Otjiwarongo (Otjiherero: "pleasant place"
or "place where fat cattle graze") is a city of 20,000 inhabitants in the Otjozondjupa Region of Namibia. It is the district capital of the
Otjiwarongo electoral constituency and also the capital of Otjozondjupa.
Otjiwarongo is situated in central-north Namibia on the TransNamib railway. It is the biggest business centre for Otjozondjupa Region. Otjiwarongo is located on the B1 road and its links between Windhoek, the Golden Triangle of Otavi, Tsumeb and Grootfontein, and Etosha National Park.
It is one of
Namibia’s fast growing towns, with a neat and peaceful quality environment,
and many excellent facilities including supermarkets, banks, lodges and
hotels. Some of Namibia's best-known private game farms and nature reserves
are located in and around the town. Otjibamba Lodge, an afro-colonial style
lodge, is situated on the southern side of the town near the Otjiwarongo
Otjiwarongo is one of Namibia's towns with a large population of German-speaking people. German influence is also evident on its Germanic buildings. The school "Donatus School Otjiwarongo" (D.S.O.) was once known as "Deutsche Schule Otjiwarongo".
The Herero people were the original settlers of this area, and they called the place Otjiwarongo, meaning "Place Where Fat Cattle Graze". The name is appropriate as Otjiwarongo is home to some of the biggest cattle-breeding companies in Namibia. German Namibians first settled in Otjiwarongo in 1900. A bloody war was fought in the area between the Hereros and the Germans in 1904 where many of the tribes people died. The Hereros where the only African settlers in the town until 1906 when few amount of Ovambo and Damara tribes migrated to the town for settlement. This happened when Otjiwarongo was established as an administration point for the Germans and officially became a town. A narrow-gauge railway was built from Swakopmund on the coast, to the Otavi copper mine which helped Otjiwarongo became a prosperous agricultural centre. The three tribes where separated like in many of Namibia's towns, where each lived in a separate neighborhood such as Ovambo Location, Damara Location and Herero Location respectively. The three locations together made up the suburb of Orwetoveni.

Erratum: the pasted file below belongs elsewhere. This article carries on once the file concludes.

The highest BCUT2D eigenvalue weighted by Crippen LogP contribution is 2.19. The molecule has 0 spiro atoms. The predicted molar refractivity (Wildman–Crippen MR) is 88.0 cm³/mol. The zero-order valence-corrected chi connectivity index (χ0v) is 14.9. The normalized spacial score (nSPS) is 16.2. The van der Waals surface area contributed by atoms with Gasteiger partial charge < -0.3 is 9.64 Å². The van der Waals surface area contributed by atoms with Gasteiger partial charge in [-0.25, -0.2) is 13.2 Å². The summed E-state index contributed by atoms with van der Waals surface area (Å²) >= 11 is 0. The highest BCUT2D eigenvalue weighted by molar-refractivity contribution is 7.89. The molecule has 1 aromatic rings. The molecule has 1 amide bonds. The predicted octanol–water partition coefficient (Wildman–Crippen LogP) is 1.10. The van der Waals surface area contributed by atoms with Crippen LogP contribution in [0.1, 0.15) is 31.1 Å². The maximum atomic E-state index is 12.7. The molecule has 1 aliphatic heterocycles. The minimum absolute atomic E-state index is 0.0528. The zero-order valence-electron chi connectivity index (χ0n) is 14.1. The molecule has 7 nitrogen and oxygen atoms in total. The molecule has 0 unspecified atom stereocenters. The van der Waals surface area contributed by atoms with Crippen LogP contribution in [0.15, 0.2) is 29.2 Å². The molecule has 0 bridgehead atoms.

The main interest for tourists is Otjiwarongo's proximity to the Waterberg Plateau Park. Otjiwarongo is home to the Cheetah Conservation Fund, an internationally-recognized organization dedicated to ensuring the long-term survival of the cheetah through research, conservation and education. Also about 50 miles from Otjiwarongo is Okonjima, the home of the Africat Foundation, a successful cheetah and leopard rehabilitation centre, with viewing made possible by staying at the adjacent Okonjima Lodge. On the edge of town is the Crocodile Ranch, one of the few captive breeding programs for the Nile Crocodile that has been registered with CITES. The ranch exports the skins, but sells the meat locally. Also in town is Locomotive No. 41, originally brought from Germany to haul ore between Tsumeb and the port at Swakopmund.
It is home to 20 percent of the world's cheetahs, mostly on private ranch land.
Built 15 km outside of town, the Omatjenne Dam provides artificial recharge of local groundwater.
The town of Otjiwarongo operates six primary schools, three high schools and junior high schools. There are about eleven schools in Otjiwarongo, five private schools and six public schools. All schools final exams for grade 10 and 12 are regulated by the Ministry of Education. The schools of Otjiwarongo attract more and more non-resident students. "Otjiwarongo Secondary School" is rated as one of Namibia's best schools, with students reaching overall top number one student for the grade 12 Cambridge examination. Over the years many students have reached the top five. Many of the students who graduate from this school study at Stellenbosch University, University of South Africa, University of Cape Town and the University of Namibia. "Deutsche Schule Otjiwarongo" is also rated as one of the best schools in Namibia.